Title: King’s Arrow
Series: The Crown and Covenant Series #2
Author: Douglas Bond
Date Started: July 31, 2014
Other Works by Author:
The Faith and Freedom Trilogy
The Mr. Pipes series
Hand of Vengeance
Stand Fast vols 1 & 2
Grace Works! (And Ways We Think it Doesn’t)
The Mighty Weakness of John Knox
The Poetic Wonder of Isaac Watts
Augustus Toplady, debtor to mercy alone
Forgotten Songs, reclaiming the psalms for worship
Genres: Fiction, History
My Rating: 4
Good for ages: 13+
Peace loving Angus just wants all the fighting with the English to be over. Quite the opposite of his older brother Duncan he does not want to learn to use the Musket or Claymore, he is more than content using his bow and only to protect sheep. But when cruel Archbishop Sharp is murdered by fanatical covenanters and bloody Claverhouse takes over things just seem to get worse.
When Claverhouse proclaims any covenanter that bears arms as treasonous to the king they must decide how they will protect their families. Angus is forced to join his father, brother and others in taking up arms to protect the women and children when they are attacked during a field meeting.
I love this book. It continues the same struggle against the English that was in Duncan’s War but six years later and from a different perspective. Instead of high-strung Duncan who looks forward to a fight it is his younger brother who doesn’t want to fight.
I appreciated reading about Angus’ struggle as he wants to be peaceful but he must decide when it is right to back down and love his enemy and when loving his enemy means he must defend his neighbor.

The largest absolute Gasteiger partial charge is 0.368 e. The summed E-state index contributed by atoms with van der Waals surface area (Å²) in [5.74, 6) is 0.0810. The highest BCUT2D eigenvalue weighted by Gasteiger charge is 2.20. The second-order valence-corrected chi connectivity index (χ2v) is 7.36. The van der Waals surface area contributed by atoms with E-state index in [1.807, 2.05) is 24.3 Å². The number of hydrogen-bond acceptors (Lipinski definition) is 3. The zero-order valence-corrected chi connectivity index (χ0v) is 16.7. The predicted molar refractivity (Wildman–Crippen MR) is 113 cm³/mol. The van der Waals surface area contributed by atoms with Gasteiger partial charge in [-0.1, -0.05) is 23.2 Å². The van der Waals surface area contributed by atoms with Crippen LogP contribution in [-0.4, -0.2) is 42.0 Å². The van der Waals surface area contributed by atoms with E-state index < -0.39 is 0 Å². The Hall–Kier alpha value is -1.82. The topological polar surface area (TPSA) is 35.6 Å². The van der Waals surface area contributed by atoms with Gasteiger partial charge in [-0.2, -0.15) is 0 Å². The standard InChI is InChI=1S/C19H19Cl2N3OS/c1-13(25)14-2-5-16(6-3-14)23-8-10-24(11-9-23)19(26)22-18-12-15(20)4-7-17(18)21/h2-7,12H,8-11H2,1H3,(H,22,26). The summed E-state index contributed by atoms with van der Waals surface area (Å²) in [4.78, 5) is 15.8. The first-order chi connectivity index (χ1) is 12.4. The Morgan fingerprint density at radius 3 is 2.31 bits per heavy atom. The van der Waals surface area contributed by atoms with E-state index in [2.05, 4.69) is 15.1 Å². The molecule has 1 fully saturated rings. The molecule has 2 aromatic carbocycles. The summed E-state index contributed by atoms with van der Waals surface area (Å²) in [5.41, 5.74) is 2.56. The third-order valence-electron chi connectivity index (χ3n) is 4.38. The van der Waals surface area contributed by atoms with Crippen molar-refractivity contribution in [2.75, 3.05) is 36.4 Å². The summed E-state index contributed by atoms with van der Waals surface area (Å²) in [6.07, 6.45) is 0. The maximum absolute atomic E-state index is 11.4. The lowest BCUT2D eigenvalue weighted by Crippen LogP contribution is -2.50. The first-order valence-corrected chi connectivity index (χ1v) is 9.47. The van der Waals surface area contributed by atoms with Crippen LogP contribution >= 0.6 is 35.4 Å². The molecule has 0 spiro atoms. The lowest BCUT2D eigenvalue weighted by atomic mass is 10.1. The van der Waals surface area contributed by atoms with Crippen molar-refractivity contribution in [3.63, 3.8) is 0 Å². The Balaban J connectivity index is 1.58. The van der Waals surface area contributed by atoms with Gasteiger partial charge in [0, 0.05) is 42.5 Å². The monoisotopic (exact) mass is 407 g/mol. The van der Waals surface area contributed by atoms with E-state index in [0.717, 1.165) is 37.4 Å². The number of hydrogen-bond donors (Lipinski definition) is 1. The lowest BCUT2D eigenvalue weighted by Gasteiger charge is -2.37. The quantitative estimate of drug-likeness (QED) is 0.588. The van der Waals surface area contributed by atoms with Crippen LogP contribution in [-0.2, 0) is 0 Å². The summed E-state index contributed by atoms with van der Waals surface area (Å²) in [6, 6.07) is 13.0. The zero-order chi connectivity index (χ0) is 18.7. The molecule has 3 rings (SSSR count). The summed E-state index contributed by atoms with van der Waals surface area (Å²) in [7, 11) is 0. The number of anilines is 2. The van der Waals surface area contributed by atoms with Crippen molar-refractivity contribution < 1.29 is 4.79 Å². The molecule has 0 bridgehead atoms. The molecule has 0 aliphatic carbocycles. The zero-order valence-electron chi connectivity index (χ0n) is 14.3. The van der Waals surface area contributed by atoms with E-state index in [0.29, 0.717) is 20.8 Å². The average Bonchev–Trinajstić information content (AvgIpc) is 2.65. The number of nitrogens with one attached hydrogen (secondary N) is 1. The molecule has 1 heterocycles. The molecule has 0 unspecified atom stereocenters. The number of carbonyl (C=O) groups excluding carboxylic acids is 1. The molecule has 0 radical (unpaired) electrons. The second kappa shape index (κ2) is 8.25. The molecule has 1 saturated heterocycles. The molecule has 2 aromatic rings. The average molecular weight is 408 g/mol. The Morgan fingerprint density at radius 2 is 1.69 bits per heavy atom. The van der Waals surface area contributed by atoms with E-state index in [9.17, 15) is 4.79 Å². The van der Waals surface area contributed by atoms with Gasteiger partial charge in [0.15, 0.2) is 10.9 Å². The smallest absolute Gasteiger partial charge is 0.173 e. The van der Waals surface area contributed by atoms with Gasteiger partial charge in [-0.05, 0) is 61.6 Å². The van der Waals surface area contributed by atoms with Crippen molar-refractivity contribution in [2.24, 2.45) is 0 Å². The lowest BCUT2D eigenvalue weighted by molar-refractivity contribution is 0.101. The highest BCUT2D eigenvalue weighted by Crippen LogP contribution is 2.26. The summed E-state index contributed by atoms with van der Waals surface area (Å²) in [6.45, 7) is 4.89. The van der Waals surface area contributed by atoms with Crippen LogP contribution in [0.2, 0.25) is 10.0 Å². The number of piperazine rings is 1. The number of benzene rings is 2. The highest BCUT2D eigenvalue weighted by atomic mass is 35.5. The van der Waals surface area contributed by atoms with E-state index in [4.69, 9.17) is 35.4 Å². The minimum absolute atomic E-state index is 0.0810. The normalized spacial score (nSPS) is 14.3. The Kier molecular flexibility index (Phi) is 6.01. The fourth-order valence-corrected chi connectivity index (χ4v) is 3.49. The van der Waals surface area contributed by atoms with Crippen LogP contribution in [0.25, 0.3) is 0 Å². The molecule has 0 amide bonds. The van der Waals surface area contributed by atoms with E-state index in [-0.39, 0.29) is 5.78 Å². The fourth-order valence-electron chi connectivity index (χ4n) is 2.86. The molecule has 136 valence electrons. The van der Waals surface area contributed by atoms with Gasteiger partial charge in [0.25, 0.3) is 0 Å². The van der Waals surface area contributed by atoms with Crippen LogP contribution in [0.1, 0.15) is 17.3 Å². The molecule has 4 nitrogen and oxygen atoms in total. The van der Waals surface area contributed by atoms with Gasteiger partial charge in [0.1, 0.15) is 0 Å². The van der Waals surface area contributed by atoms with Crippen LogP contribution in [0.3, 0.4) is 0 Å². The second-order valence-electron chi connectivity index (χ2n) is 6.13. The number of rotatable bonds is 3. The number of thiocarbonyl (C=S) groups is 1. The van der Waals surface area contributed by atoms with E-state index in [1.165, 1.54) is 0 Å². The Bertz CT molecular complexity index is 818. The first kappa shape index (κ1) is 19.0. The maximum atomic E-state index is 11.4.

My Favorite Quotes:
I have no love for Sharp’s murdering ways,” said Sandy M’Kethe. “And he surely was the chief designer of our woes. But murder’s murder. And there’s no justice in it. With this foul deed, these men bring more harm to the Covenant than any of us kens.”
“Aye, and peace-loving man that I am, I’m nevertheless inclined to think that there are times when fearing God means standing against the injustice of the king. Not an active rebellion, mind ye, but nor by celebration and giving public show of support for his evil schemes. As I am a Christian, we’ll light no bonfire.”
“What ye’re longing for, lad,” said his father, “is heaven. Aye, ye might find more freedom for a time in other lands. But, I’m thinking, it’d only be for a time. Nae, lad. Fix yer hope on heaven, and be faithful to God’s summons while abiding in this our benighted Scotland.”
“Duties are ours, Angus. And ye shall have duties enough in the days ahead, I should think. But for now–and always– leave the events to King Jesus’ hands, not in King Charles’s.”